Under pressure from President Reagan, a settlement was negotiated in 1987 wherein Gallo and Montagnier were named codiscoverers of the test. Eighty percent of the royalties were to go to an AIDS foundation, the remainder to be divided equally between the National Institutes of Health (NIH) and the Pasteur Institute.

The settlement did not end the conflict. Genetic analysis showed that HTLV-III was actually LAV, introduced into Gallo's cultures as just described. Later, the Pasteur Institute suffered its own embarrassment, acknowledging that due to a laboratory mixup of its own, LAV actually came from a different patient than stated in its publications. In 1994, the earlier settlement was modified, NIH admitting that HTLV-III and LAV were the same and giving the French side a larger share of the royalties.

740 Chapter 29 HIV Disease and Complications of Immunodeficiency

The American share of the royalties has generated many millions of dollars for the NIH over the years, but the value of the blood test far exceeded any monetary figure. It helped prove beyond doubt that HTLV-III/LAV—renamed HIV for human immunodeficiency virus—caused AIDS. It also showed that many asymptomatic people were infected with the virus and could transmit it, and that the epidemic was far more extensive than previously suspected. By 1985, the blood test was generally available for routine testing of donated blood, thus markedly improving the safety of blood transfusion and products prepared from pooled blood. These findings helped generate political support for controlling the disease.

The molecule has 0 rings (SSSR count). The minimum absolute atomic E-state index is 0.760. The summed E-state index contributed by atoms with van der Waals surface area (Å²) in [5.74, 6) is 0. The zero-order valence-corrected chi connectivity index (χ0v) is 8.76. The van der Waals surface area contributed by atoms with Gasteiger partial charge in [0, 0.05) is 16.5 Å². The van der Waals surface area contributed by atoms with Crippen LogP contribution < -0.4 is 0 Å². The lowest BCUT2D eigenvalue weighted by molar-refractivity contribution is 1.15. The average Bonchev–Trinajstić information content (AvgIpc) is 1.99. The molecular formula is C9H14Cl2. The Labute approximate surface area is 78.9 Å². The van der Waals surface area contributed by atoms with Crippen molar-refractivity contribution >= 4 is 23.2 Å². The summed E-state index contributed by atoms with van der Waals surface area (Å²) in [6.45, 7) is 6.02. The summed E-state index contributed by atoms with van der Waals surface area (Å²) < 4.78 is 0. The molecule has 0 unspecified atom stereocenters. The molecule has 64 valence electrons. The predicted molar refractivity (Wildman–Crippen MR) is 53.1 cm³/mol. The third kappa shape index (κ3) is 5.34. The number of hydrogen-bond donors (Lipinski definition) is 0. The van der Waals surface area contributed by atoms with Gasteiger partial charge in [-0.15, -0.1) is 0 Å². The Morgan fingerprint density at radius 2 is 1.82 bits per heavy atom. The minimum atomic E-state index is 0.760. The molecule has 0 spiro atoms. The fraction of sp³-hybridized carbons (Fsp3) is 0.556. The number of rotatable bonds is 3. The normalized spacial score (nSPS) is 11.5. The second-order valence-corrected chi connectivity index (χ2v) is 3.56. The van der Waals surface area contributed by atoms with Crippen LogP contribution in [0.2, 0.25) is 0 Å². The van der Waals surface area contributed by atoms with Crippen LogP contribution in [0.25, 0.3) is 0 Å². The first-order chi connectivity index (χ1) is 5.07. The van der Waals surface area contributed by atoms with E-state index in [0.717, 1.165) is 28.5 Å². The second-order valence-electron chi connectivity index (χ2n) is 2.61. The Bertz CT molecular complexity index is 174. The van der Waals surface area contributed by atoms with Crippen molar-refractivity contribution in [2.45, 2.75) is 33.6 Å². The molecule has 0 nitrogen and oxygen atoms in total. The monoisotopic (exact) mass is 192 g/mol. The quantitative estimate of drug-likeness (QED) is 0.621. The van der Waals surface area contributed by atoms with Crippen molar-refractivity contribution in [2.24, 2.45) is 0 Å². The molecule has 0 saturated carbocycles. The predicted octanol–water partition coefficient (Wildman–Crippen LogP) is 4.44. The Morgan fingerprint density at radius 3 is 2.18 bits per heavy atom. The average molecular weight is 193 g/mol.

—A Glimpse of History

AT THE END OF THE SECOND DECADE AFTER ITS recognition in 1981, the disease AIDS had killed more United States citizens than the Korean and Vietnam wars combined. By 1994, it had become the leading cause of death among those 25 to 44 years of age in the United States. The total number of individuals alive and infected with HIV exceeded 850,000 and the numbers were increasing by more than 40,000 each year. Initially introduced into a population of homosexual men, the virus is now increasingly infecting heterosexuals, especially among economically disadvantaged racial and ethnic minorities.

Worldwide, at the end of the second decade of the epidemic, an estimated 40 million people were living with HIV infection. Since the epidemic began, more people have died of AIDS than were killed by the "black death" of Europe in the Middle Ages. It has become the number one killer in Africa below the Sahara, surpassing malaria, and is spreading rapidly in India and into China. Soon India may have more cases than any other country. The disease is now the fourth leading cause of death in the world, behind heart disease, strokes, and pneumonia. A new infection occurs every 6 seconds, and a person dies of the disease every 5 minutes. ■ black death, p. 723 This is the disease they call AIDS (figure 29.1).